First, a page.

Because of the amount of time clearing up the track after the shunt in the first start and the barrier being repaired plus Scheckter's crash prior to the second start. At 5:50 pm, it was announced that the race would take place and the distance would be shortened from 52 laps to 40 laps. The race was restarted at 6:15 pm, Villeneuve overtook Andretti at the restart and at the end of the lap, both drivers were side by side but Villeneuve held on to the lead and they pulled away from Jabouille who was running third with Lauda behind him. After four laps, Regazzoni in the spare Shadow went to the pits as he was having his brakes looked at. Jabouille had engine problems after six laps and Lauda took on the pursuit, but race control gave Villeneuve and Andretti a one-minute penalty as they were judged to have jumped the start. Andretti took Villenuve with only five laps remaining. With Jabouille having retired, Lauda finished third ahead of John Watson (Brabham), Carlos Reutemann (Ferrari), Jacques Laffite (Ligier-Matra) and Patrick Tambay (McLaren-Ford). Since all of those finished less than a minute behind, Andretti and Villeneuve were dropped to sixth and seventh place. Andretti had won the championship, but with Peterson in hospital, celebrations were muted. The race was also notable for the first finish for Nelson Piquet with a creditable ninth after dodging the Peterson wreckage in the first start.
Death of Ronnie PetersonEdit
At the hospital, Peterson's X-rays showed he had seven fractures in one leg and three in the other. After discussion with him, Peterson was sent to intensive care so that the surgeons could operate to stabilize the bones. There was some level of dispute between the doctors regarding whether all fractures should be immediately fixed or not. During the night, Peterson's condition worsened, and he was diagnosed with fat embolism. By morning he was in full kidney failure due to the embolism, and was declared dead at 9:55 am on 11 September 1978.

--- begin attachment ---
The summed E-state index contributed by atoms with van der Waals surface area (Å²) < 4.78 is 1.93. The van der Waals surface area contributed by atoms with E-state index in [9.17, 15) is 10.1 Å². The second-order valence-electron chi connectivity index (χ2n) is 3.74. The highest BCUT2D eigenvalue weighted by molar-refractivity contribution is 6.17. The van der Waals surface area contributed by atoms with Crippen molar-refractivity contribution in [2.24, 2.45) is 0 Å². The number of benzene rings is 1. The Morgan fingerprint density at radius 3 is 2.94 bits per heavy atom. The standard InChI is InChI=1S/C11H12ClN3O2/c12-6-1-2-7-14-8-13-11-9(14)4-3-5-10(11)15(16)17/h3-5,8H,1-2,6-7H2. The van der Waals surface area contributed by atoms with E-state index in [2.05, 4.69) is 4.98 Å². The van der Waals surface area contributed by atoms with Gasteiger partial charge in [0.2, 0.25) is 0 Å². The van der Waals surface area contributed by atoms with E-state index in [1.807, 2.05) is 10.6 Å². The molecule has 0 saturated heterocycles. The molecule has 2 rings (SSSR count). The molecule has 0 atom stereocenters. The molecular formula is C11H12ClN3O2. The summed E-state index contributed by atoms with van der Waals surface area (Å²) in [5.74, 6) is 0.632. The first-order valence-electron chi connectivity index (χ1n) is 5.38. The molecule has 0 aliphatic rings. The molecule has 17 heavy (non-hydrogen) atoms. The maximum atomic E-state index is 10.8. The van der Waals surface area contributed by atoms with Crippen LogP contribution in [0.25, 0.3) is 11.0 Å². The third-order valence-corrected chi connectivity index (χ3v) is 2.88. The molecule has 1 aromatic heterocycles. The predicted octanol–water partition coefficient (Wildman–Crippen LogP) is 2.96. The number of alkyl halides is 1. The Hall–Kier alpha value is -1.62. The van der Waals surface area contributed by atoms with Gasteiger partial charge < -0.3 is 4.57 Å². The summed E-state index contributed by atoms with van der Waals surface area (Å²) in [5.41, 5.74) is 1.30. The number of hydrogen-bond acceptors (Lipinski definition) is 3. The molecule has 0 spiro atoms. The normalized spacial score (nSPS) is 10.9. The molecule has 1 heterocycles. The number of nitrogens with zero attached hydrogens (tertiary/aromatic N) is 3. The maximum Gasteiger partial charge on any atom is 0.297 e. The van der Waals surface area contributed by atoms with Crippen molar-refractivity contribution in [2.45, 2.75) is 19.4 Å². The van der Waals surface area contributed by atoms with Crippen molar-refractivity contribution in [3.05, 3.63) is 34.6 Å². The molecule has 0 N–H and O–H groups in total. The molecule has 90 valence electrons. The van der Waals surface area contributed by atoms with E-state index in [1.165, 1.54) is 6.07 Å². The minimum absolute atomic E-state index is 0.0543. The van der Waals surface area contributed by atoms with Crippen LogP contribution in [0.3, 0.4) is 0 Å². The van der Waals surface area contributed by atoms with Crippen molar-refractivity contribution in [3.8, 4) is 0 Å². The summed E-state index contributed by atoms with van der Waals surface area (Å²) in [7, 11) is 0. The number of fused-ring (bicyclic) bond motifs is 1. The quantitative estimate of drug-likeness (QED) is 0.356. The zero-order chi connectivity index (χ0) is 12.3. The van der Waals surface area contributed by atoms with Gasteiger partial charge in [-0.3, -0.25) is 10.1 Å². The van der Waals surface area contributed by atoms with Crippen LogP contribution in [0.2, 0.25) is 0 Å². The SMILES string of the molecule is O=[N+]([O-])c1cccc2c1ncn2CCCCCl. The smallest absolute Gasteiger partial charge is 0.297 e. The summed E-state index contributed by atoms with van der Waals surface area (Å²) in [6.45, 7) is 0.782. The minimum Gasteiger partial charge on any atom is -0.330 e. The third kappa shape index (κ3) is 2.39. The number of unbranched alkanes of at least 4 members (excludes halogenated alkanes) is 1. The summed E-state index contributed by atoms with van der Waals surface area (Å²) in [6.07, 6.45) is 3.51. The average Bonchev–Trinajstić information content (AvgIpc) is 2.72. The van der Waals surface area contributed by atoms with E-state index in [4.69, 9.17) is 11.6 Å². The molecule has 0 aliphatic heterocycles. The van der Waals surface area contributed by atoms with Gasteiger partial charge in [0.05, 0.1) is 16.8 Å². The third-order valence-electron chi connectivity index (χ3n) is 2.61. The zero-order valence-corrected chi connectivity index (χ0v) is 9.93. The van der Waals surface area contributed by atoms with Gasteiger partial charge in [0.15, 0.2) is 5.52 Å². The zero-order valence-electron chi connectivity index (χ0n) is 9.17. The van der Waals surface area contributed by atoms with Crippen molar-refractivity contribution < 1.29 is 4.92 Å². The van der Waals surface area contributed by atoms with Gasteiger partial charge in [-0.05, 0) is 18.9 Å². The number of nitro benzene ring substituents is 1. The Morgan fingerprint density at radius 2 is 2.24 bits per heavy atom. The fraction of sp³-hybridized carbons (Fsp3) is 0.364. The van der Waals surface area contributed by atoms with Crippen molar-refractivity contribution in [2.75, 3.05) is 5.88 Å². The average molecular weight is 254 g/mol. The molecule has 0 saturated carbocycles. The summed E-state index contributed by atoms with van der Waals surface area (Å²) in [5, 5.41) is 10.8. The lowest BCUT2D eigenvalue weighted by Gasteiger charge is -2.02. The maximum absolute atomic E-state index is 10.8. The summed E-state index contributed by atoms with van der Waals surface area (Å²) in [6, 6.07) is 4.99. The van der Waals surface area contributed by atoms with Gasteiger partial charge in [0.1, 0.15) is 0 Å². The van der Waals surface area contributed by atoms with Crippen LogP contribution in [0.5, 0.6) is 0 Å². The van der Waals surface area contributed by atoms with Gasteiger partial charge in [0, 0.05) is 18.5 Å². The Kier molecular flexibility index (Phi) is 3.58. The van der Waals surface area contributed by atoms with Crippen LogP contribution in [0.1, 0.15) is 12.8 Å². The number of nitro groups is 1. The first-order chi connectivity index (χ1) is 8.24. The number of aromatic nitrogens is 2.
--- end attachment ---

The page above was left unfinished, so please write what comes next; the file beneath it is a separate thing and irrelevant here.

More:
† Peterson suffered severe leg trauma in a multi-car accident but was otherwise conscious. However, while in the hospital the night following the race he was diagnosed with a fat embolism, of which he died the following morning as a result.
This section contains a list of miscellaneous information. (August 2020)
- Lap leaders: Jean-Pierre Jabouille 5 laps (1–5); Niki Lauda 35 laps (6–40).
- Mario Andretti and Gilles Villeneuve finished 1st and 2nd on the road but were assessed a 1-minute penalty for a jump start.
- Due to the long delay to clean up the debris from the opening lap accident, the race was shortened to 40 laps from the original 52, to avoid dusk.
- Jody Scheckter spun his Wolf at the Curve Di Lesmo on the formation lap.
- Harald Ertl failed to pre-qualify his Ensign and got another chance with the German ATS of injured Jochen Mass.
- Last race: McLaren M23 (driven by Nelson Piquet)
- Peterson's death guaranteed Andretti the Driver's Championship with two races left.
- Last Formula One race win for Alfa Romeo either as a manufacturer or engine supplier.
- This was Niki Lauda's last victory until the 1982 United States Grand Prix West.
- This was also the final time that Brabham scored a 1–2 until the 1982 Canadian Grand Prix.
Championship standings after the raceEdit
- Note: Only the top five positions are included for both sets of standings.
- "The Accident". www.ronniepeterson.se. Archived from the original on 29 August 2013.
- "1978 Italian GP Repoer". Motorsport Magazine. October 1978. p. 10.
- Ewan Tytler. "The Death of Ronnie Peterson: What Really Happened at Monza in 1978". Atlas F1.
- "The operation". www.ronniepeterson.se. Archived from the original on 25 September 2013. Retrieved 22 October 2017.
- "The Death notice". www.ronniepeterson.se. Archived from the original on 23 September 2013. Retrieved 22 October 2017.
- "Ronnie Peterson dies from crash". The Morning Record and Journal. 12 September 1978. p. 10.
- "Ronnie Peterson". Motorsport Memorial. Retrieved 22 October 2017.
- "1978 Italian Grand Prix". formula1.com. Archived from the original on 3 September 2014. Retrieved 23 December 2015.
- "Italy 1978 - Championship". STATS F1. Retrieved 18 March 2019.
1978 Dutch Grand Prix
|FIA Formula One World Championship
1978 United States Grand Prix
1977 Italian Grand Prix
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1979 Italian Grand Prix